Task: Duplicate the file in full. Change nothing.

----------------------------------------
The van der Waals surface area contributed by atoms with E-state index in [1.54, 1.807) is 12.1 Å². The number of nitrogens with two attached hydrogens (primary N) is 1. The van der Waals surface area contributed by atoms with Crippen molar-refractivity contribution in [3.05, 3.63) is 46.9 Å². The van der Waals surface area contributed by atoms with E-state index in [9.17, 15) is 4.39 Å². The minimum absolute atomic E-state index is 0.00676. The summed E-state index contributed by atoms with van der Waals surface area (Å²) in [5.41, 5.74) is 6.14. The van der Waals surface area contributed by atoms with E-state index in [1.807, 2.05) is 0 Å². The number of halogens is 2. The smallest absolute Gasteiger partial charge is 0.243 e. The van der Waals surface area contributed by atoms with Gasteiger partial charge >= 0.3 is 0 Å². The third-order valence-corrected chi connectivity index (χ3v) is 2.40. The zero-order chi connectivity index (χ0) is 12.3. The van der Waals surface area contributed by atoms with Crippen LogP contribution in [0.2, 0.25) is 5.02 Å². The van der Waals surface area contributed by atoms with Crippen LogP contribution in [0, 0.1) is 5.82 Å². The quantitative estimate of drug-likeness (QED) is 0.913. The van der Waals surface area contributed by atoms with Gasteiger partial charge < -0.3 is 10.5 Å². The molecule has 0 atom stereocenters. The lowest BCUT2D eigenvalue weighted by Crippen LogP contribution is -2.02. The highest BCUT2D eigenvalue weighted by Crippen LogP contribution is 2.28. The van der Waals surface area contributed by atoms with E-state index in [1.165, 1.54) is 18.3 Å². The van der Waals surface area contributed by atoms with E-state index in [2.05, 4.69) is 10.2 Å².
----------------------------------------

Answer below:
The van der Waals surface area contributed by atoms with E-state index in [1.54, 1.807) is 12.1 Å². The number of nitrogens with two attached hydrogens (primary N) is 1. The van der Waals surface area contributed by atoms with Crippen molar-refractivity contribution in [3.05, 3.63) is 46.9 Å². The van der Waals surface area contributed by atoms with E-state index in [9.17, 15) is 4.39 Å². The minimum absolute atomic E-state index is 0.00676. The summed E-state index contributed by atoms with van der Waals surface area (Å²) in [5.41, 5.74) is 6.14. The van der Waals surface area contributed by atoms with E-state index in [1.807, 2.05) is 0 Å². The number of halogens is 2. The smallest absolute Gasteiger partial charge is 0.243 e. The van der Waals surface area contributed by atoms with Gasteiger partial charge >= 0.3 is 0 Å². The third-order valence-corrected chi connectivity index (χ3v) is 2.40. The zero-order chi connectivity index (χ0) is 12.3. The van der Waals surface area contributed by atoms with Crippen LogP contribution in [0.2, 0.25) is 5.02 Å². The van der Waals surface area contributed by atoms with Crippen LogP contribution in [0, 0.1) is 5.82 Å². The quantitative estimate of drug-likeness (QED) is 0.913. The van der Waals surface area contributed by atoms with Gasteiger partial charge < -0.3 is 10.5 Å². The molecule has 0 atom stereocenters. The lowest BCUT2D eigenvalue weighted by Crippen LogP contribution is -2.02. The highest BCUT2D eigenvalue weighted by Crippen LogP contribution is 2.28. The van der Waals surface area contributed by atoms with E-state index in [1.165, 1.54) is 18.3 Å². The van der Waals surface area contributed by atoms with E-state index in [2.05, 4.69) is 10.2 Å².